Daily Fintech

InsurTech Could Help Fix The Decline in Life Insurance

Life Insurance

This is the first of two posts by Amy Radin, a guest author. In this first post, Amy describes the business context and outlines some pointers towards a solution. In the second post, Amy will review some InsurTech ventures targeting this pain point.

No one disputes that life insurance ownership in the US has been on the decline for decades.

The question up for debate is what to do about it.

The emergence of an insurtech sector indicates that entrepreneurs and investors have confidence in upside potential. The hundreds of millions of dollars being poured into technology by carriers is another indicator of bullishness.

However, before investors and legacy insurers pour piles of capital into attempts to capture the opportunity using digital technology, they should reflect upon the root causes of this seemingly unstoppable trend, and prioritize innovations that aims at solving the biggest issues.

The Root Cause of the Decline of Life Insurance

The industry chased the high end and ignored the mass market.

The industry has, effectively, painted itself into a corner, and is trapped in a business model that, given its own complexity, is difficult to change from within.

How have carriers painted themselves into a corner?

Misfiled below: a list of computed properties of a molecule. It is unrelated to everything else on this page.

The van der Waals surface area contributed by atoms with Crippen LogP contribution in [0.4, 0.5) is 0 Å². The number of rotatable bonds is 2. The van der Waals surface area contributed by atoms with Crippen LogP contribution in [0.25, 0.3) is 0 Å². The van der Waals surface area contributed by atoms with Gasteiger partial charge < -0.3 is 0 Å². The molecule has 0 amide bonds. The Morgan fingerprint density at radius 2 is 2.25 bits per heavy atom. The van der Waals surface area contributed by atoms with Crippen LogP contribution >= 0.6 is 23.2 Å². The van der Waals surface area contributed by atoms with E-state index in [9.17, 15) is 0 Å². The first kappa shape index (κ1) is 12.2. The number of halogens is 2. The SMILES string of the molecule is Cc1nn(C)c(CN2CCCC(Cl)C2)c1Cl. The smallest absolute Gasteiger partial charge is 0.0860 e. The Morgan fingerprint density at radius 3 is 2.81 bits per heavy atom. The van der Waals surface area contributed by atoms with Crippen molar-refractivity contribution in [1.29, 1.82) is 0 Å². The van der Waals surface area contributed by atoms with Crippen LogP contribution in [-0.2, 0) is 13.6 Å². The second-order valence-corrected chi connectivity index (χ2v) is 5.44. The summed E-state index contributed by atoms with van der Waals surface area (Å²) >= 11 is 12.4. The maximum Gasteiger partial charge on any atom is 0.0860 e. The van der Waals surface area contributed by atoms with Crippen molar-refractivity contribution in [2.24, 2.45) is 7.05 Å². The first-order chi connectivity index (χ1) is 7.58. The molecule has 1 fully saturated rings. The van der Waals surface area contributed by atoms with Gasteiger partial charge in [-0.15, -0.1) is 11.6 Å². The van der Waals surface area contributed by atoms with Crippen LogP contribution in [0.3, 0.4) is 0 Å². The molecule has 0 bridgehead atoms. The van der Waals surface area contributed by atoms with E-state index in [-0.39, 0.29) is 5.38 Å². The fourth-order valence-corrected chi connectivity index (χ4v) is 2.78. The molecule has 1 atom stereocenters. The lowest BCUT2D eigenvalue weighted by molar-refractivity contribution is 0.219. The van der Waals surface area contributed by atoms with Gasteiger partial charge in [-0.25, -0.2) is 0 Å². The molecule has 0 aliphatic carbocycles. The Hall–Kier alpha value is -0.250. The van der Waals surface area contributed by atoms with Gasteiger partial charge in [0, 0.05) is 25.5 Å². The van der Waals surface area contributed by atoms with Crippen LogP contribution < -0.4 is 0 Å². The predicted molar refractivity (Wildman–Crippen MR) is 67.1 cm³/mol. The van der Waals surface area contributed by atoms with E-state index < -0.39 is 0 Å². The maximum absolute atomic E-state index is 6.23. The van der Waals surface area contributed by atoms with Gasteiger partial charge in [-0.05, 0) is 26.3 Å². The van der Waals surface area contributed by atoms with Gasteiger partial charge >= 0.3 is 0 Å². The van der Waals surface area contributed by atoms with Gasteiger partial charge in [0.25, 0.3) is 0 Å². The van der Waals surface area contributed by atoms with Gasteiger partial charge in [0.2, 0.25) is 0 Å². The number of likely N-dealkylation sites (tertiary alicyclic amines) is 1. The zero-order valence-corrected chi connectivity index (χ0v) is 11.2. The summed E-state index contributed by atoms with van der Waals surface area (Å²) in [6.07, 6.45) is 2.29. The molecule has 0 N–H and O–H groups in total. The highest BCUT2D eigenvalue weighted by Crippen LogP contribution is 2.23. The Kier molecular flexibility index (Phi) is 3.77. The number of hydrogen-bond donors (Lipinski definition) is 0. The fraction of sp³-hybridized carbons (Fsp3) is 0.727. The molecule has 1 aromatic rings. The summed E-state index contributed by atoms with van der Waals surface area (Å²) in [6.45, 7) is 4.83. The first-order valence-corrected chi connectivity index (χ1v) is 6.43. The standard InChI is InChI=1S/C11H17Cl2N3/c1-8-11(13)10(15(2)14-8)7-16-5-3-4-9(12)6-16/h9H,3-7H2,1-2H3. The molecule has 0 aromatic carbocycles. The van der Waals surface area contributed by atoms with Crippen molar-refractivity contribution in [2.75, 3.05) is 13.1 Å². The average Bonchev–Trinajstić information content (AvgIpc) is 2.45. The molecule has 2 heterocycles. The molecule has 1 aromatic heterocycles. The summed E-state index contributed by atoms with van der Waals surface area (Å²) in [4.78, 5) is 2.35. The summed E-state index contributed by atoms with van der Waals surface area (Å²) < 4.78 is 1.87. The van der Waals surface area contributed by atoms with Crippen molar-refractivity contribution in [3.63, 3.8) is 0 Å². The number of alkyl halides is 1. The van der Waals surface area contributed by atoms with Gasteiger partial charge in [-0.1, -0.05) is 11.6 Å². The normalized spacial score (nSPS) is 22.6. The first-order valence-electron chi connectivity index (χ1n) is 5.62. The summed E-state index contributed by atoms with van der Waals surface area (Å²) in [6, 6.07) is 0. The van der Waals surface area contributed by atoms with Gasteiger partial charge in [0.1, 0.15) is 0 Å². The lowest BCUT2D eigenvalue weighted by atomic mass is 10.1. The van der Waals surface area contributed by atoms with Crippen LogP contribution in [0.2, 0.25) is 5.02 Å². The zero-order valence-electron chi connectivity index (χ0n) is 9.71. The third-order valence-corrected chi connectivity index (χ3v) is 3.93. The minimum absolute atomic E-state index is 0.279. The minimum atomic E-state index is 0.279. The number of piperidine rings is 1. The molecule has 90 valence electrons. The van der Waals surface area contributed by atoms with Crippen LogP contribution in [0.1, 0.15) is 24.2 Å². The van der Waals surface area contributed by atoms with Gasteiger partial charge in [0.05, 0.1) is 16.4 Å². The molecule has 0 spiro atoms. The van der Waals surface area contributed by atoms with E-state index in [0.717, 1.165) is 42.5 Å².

Carriers face what Clayton Christensen termed, in his eponymous 1997 classic, “the innovator’s dilemma.” While continuing to do what they do brings carriers closer to mass-market irrelevance, today’s practices, products processes, and policies don’t change. They deliver near-term financials and maintain alignment with regulatory requirements, but ignore large, unmet market needs.

It’s worth acknowledging how the carriers have ended up in this spiral (particularly the top 20, who, according to A.M Best via Nerdwallet, collectively control over 65% market share).

What is the path to opportunity?

Here are innovation thought-starters to create value for an industry undergoing transformation:

Amy Radin connects customers to companies to create growth. She brings an unexpected combination of insight, reinvention and pragmatism to companies in transformation. Amy serves on Advisory Boards, is an angel investor, keynote speaker, and workshop facilitator. She consults with companies from startups to Fortune 500 applying her Framework for New Growth (c) to help companies attract new clients and expand client relationships.

 

 

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